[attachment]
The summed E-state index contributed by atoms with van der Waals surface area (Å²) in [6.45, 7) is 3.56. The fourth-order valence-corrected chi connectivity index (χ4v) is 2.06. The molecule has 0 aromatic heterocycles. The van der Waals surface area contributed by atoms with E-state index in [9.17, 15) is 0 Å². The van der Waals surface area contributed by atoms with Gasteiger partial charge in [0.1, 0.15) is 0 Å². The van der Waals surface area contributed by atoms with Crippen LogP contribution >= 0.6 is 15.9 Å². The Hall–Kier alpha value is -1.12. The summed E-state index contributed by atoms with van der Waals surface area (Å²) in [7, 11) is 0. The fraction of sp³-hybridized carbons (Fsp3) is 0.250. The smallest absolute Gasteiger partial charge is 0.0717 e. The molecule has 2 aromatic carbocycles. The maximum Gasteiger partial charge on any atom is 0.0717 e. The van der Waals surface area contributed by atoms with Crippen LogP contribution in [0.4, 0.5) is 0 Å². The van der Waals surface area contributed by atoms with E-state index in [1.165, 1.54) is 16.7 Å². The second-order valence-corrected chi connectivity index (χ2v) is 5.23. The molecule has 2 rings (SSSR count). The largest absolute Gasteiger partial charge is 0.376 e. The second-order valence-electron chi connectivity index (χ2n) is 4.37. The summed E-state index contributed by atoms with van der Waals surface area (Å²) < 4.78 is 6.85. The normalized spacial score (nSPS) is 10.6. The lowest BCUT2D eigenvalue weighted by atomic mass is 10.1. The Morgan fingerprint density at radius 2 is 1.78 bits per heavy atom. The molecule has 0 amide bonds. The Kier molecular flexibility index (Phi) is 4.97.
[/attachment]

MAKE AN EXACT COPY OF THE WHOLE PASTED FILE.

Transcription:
The summed E-state index contributed by atoms with van der Waals surface area (Å²) in [6.45, 7) is 3.56. The fourth-order valence-corrected chi connectivity index (χ4v) is 2.06. The molecule has 0 aromatic heterocycles. The van der Waals surface area contributed by atoms with E-state index in [9.17, 15) is 0 Å². The van der Waals surface area contributed by atoms with Gasteiger partial charge in [0.1, 0.15) is 0 Å². The van der Waals surface area contributed by atoms with Crippen LogP contribution >= 0.6 is 15.9 Å². The Hall–Kier alpha value is -1.12. The summed E-state index contributed by atoms with van der Waals surface area (Å²) in [7, 11) is 0. The fraction of sp³-hybridized carbons (Fsp3) is 0.250. The smallest absolute Gasteiger partial charge is 0.0717 e. The molecule has 2 aromatic carbocycles. The maximum Gasteiger partial charge on any atom is 0.0717 e. The van der Waals surface area contributed by atoms with Crippen LogP contribution in [0.4, 0.5) is 0 Å². The van der Waals surface area contributed by atoms with E-state index in [1.165, 1.54) is 16.7 Å². The second-order valence-corrected chi connectivity index (χ2v) is 5.23. The molecule has 2 rings (SSSR count). The largest absolute Gasteiger partial charge is 0.376 e. The second-order valence-electron chi connectivity index (χ2n) is 4.37. The summed E-state index contributed by atoms with van der Waals surface area (Å²) < 4.78 is 6.85. The normalized spacial score (nSPS) is 10.6. The lowest BCUT2D eigenvalue weighted by atomic mass is 10.1. The Morgan fingerprint density at radius 2 is 1.78 bits per heavy atom. The molecule has 0 amide bonds. The Kier molecular flexibility index (Phi) is 4.97.